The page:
I am so proud of the NGPF team (Jessica, Sonia, Laura, Ren, Sid and Niko) that has worked feverishly to deliver a revamped Saving Unit that we released tonight. Why do we continue to revamp our lessons? The short answer can be found in our culture of continuous improvement as we are always looking for ways to make our lessons stronger (your feedback is critical in this process). Here is the longer answer:
Skimming this FT article about Apple’s efforts in the autonomous vehicle market, I was intrigued with the introduction of ethics into the conversation:
Apple urges the regulator to continue “thoughtful exploration of the ethical issues” of self-driving cars.
“Because automated vehicles promise such a broad and deep human impact, companies should consider the ethical dimensions of them in comparably broad and deep terms,” Apple writes. These considerations include privacy, how the cars’ software systems make decisions and the impact on employment and public spaces, it says.
As the technology gets closer to adoption, I expect the focus will shift to the ethical implications, especially this idea of how the software systems will make decisions. Which makes this next resource so engaging. Here is a fascinating interactive developed by the MIT Media Lab which forces students to grapple with these ethical issues. The 45 second video above explains the simulation in greater detail (440,000 views after just three months!):
Plug this interactive into your Career or Leadership lesson and spark a great conversation about leadership styles. Students can complete this simple nine question survey from Quartz and determine what their leadership style is. Here’s a sampling of the statements (or questions) that students will respond to:
A good interactive from CNN to stimulate discussion in your classroom and infuse some math too (hat tip to a teacher at JumpStart National Conference who pointed this out to me; sorry that I didn’t catch his name:). As you move the slider bar on the left, the point of the graph moves up to show the percentile ranking:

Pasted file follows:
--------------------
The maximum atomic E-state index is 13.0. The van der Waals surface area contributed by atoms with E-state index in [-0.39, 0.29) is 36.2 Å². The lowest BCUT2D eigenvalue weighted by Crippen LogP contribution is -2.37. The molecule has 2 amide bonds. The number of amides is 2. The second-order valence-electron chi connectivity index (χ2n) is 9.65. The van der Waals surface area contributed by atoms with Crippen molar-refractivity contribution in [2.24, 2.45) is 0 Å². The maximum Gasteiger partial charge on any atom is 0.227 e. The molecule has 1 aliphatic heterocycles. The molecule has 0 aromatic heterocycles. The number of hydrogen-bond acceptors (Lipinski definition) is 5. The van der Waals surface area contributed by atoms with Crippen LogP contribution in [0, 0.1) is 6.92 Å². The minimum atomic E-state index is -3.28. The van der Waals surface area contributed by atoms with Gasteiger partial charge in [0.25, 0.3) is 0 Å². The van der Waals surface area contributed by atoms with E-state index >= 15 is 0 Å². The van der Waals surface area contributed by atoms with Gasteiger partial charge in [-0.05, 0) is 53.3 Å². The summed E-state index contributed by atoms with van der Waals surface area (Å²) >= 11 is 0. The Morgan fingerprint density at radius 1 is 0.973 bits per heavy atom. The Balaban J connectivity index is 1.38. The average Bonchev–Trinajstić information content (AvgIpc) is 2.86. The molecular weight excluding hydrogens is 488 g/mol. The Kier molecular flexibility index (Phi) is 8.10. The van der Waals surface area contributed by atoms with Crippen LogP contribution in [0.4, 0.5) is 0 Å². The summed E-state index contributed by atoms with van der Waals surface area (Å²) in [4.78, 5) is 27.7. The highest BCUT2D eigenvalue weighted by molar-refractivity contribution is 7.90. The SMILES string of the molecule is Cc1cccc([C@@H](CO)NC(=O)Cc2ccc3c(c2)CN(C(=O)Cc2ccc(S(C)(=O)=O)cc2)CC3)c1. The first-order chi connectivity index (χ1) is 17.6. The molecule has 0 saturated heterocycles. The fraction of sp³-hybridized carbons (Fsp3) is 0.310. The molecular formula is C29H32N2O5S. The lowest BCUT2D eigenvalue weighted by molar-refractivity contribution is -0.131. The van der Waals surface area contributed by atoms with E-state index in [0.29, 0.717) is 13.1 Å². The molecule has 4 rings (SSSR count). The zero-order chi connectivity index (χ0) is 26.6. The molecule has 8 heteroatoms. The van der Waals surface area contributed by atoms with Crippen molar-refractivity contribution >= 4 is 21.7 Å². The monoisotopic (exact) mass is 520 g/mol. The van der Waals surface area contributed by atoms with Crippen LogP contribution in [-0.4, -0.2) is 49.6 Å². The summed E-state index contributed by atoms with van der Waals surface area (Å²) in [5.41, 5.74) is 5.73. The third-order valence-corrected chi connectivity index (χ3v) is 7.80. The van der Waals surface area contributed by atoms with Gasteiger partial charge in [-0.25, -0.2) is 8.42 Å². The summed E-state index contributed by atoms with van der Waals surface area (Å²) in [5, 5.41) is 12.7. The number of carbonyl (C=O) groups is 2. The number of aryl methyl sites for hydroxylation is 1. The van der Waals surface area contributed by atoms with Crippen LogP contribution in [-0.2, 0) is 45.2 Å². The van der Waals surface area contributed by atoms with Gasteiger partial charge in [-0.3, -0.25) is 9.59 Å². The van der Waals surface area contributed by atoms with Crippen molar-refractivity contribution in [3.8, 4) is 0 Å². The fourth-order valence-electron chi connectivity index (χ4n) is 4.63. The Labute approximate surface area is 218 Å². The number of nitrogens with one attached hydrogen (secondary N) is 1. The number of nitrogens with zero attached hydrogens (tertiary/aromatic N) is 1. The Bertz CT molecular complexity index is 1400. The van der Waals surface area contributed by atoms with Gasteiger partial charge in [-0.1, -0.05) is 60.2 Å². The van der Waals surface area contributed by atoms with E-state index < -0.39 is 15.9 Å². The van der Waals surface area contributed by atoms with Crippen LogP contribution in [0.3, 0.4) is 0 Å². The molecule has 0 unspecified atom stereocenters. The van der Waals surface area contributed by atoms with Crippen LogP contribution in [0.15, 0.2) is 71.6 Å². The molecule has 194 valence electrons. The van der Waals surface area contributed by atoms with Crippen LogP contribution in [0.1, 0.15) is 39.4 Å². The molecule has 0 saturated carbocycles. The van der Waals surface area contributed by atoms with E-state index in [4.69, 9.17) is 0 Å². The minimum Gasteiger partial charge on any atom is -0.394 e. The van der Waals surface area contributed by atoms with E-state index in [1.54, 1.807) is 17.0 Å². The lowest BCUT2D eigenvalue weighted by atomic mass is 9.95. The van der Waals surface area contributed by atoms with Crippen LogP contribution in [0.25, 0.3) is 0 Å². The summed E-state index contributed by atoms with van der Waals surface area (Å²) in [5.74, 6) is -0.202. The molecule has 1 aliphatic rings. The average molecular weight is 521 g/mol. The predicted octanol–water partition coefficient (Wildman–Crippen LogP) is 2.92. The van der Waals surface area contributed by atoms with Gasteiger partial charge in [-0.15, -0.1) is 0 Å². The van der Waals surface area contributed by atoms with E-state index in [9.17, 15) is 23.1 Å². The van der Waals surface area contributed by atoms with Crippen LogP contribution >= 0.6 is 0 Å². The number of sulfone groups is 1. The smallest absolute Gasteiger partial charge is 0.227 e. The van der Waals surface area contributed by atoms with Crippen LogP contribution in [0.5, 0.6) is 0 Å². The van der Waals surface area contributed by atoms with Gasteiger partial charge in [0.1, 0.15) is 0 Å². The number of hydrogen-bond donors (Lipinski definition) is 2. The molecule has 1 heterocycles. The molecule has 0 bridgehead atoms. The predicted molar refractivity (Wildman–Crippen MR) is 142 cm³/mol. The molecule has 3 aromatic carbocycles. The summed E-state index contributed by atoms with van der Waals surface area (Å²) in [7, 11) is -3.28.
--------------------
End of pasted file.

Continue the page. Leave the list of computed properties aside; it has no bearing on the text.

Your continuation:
Nice question to get your students engaged in your lesson about saving for retirement. Here’s an interactive from the Actuaries Longevity Illustrator to help answer that question. I created two fictitious high school students, Bill Bradley and Samantha Taggart to demonstrate a potential mini-activity:
Here’s an interesting mini-activity/webquest to do in your Careers Unit. We all know that the economy today is not the same economy that our parents entered when they completed their education. Columnist Tom Friedman is fond of saying that your parent’s generation “got a job” but millenials increasingly need to be able to “create their own job.” Reading the headlines we get constant reminders of the rapid pace of change.
Here is the NY Times headline and lede that caught my attention today: Self Driving Truck’s First Mission: Beer Run:
The futurists of Silicon Valley may not have seen this one coming: The first commercial delivery made by a self-driving truck was 2,000 cases of Budweiser beer. On Tuesday, Otto, the Uber-owned self-driving vehicle operation, announced the completion of its first commercial delivery, having delivered its beer load from Fort Collins, Colo., to Colorado Springs, a roughly 120-mile trip on Interstate 25.
Combine this article with this map of the most common jobs by state (spoiler alert: for most, its a truck driver) and you get a sense for the massive dislocation that very well may occur in this blue-collar field in the years ahead. Yet, this is just one example of automation coming to a job near you.
So, how can we translate this into an activity for your students that gives them an action plan?
From Flowing data (via Big Picture Blog) comes a one minute video with a time-lapsed color coded map of the US highlighting trends in unemployment rates from 1990 – 2016:
Questions for students: